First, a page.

This blog will be resuming shortly, I promise.

So, after a month or so of driving around the country, visiting friends and family, camping and working on a chestnut farm, we have finally arrived in the promised land: Portland, Oregon! To write about my travels would take a novel, and while I do enjoy the occasional soul spilling essay, this blog is specifically about my recipes, experiences in the kitchen and any other food-related happenings that I want to share with the world wide web. So, with that in mind, please put me back in your bookmarks and expect to see my blog come to life once again very soon (and especially now that I will be getting Internet at my new house tomorrow morning!!). But for now, I will leave you with two newfound loves of mine: Juanita’s tortilla chips (I never knew a simple corn tortilla chip could stand out so heavily from the rest) and secret aardvark habanero hot sauce.


Adventures in Cooking

Three days ago Tim and I packed up our entire lives, squeezed them tightly into a 2001 green Ford Explorer and parted with sunny Snowmass Village, Colorado, where I’ve called home for almost two years now, en route to our final destination of Portland, Oregon.

Oregon Bound

With the windows rolled down blaring tunes from Bob Seger and Paul Simon, we headed out west through Carbondale, Paonia and up through the stunning Red Mountain pass as the skies turned to gray and snow began to fall, heavily, as if to bid us one last farewell to the Mountain State.

Summit of Red Mountain Pass

The descent turned the snowfall into a rain heavy enough to soak the boardbags strapped to the top of the car as we trucked on through Durango, where we were hinted towards a campsite just outside of town that, upon arrival, I deemed too wet and cold to assemble our tent in the darkness of the wilderness.  Thus we drove into the later hours of the night, the mountainous landscape fading into an endlessly flat and seemingly abandoned desert where warmer as it was, felt uncomfortable and unwelcoming to outsiders.  Our eyelids now heavy, we were stuck between a rock and a hard place.  This situation we had found ourselves in, opting to sleep sitting up in our packed car, doors locked, on the side of the highway for the few hours before the sun began to rise, was our first indication that we were surely in for an adventure.

Sunrise in the Arizona Desert

The next two days was smooth sailing with a few bumps along the way, cruising through an empty landscape of red rock formations scattered sparsely with green bushes and barbed wire fences, an occasional small settlement of trailers and abandoned cars to break the monotonous beauty.

Utah/Arizona Desert

We stopped for a few humble meals, to play on the beaches of Sand Hollow and Lake Powell for a few hours and to give the puppy some exercise, but it came easy.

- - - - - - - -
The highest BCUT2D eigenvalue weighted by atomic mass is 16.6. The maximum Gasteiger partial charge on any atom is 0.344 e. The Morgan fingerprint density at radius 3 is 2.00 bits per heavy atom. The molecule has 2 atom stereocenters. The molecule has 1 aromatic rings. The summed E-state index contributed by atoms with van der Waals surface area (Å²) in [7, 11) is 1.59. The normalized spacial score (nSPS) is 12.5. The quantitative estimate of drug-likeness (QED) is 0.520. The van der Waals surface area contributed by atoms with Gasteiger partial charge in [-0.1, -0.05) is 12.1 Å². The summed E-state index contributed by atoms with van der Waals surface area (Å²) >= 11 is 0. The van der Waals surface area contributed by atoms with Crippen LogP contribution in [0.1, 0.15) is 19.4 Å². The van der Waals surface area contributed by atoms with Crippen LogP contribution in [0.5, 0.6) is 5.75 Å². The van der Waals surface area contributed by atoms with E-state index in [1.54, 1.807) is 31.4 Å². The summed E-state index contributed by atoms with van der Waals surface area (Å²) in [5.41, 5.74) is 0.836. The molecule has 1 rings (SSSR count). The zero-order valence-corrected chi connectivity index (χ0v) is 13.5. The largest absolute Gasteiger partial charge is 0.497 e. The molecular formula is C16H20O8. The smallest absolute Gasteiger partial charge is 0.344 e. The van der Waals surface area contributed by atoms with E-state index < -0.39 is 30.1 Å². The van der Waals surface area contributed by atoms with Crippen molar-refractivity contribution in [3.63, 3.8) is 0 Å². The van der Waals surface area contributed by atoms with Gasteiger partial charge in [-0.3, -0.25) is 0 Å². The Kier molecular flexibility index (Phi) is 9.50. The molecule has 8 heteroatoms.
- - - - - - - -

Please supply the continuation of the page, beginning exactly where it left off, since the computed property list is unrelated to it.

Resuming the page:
Lake Powell, Arizona/Utah Border

Sand Hollow, Utah

Our car performed well at a steady pace of fifty five miles an hour, no faster, we found a beautiful camping spot among cacti and pink sand dunes, and even came across a place to take a shower and use the wireless connection.

Camping in Ponderosa Grove, Utah Border

Cooking steak and rice for dinner

Yesterday, we arrived in Las Vegas to spend a couple days with Tim’s extended family, where we can enjoy the comforts of normalcy before hitting the road.  Ironically, it was once we stopped moving and regained our sense of comfort that we once again found ourselves underneath that rock: among the walled communities and sprawling streets of North Vegas, the bearing on our car had broken and it needed immediate repair.  Life: 1, Tim and Emma:0.

The unpredictibility of adventure is something that I thrive on.  It’s the spontaneity in adventure that ignite my highest highs and my lowest lows.  It is a feeling that I bask in on my adventurous victories, an overwhelming relief and satisfaction that I can float on after enduring  problematic situations, and at the very least a gripping story that I can one day tell.

It is this adventurous spirit that comes alive when I backpack through another country, when I road trip around the country, and is even even mildly invoked when I do anything outside of my normal routine and comfort zone.  Most recently, though, it’s the way I feel when I step into my kitchen with an idea of what to cook.

My hope is to continue to find adventure in my cooking.  To be spontaneous, to be creative, and to always be thinking on my feet and developing an instinct for which flavors and ingredients pair well together.  And to be okay with setbacks and mistakes in the kitchen.  This is something that I learned first-hand a few days before leaving Snowmass.

It is with this adventurous spirit that I attempted to create a dish the other day and failed miserably.  I boiled sunchokes and purple potatoes in some veggie and beet broth using scraps from previous meals.

Once tender, I threw them in a blender and added the broth, salt and pepper in an attempt to create a pureed soup.  Not only did the purple potatoes combined with the pink beet broth create a strawberry smoothie-like appearance, but it was slimy with an aftertaste of moldy smelly gym socks, literally, that would not leave my mouth even after spitting it out.  I kid you not, it was terrible.  It was foul.  So much so that it went straight the sink without hesitation.  But not without the guilt of wasting and absolutely letting down those beautiful ingredients that I had started with. The low that I felt about my cooking abilities at that moment was a low reminiscent of the time I missed my flight in Costa Rica, when I got on the wrong bus in Ecuador, or when our car broke down in Vegas.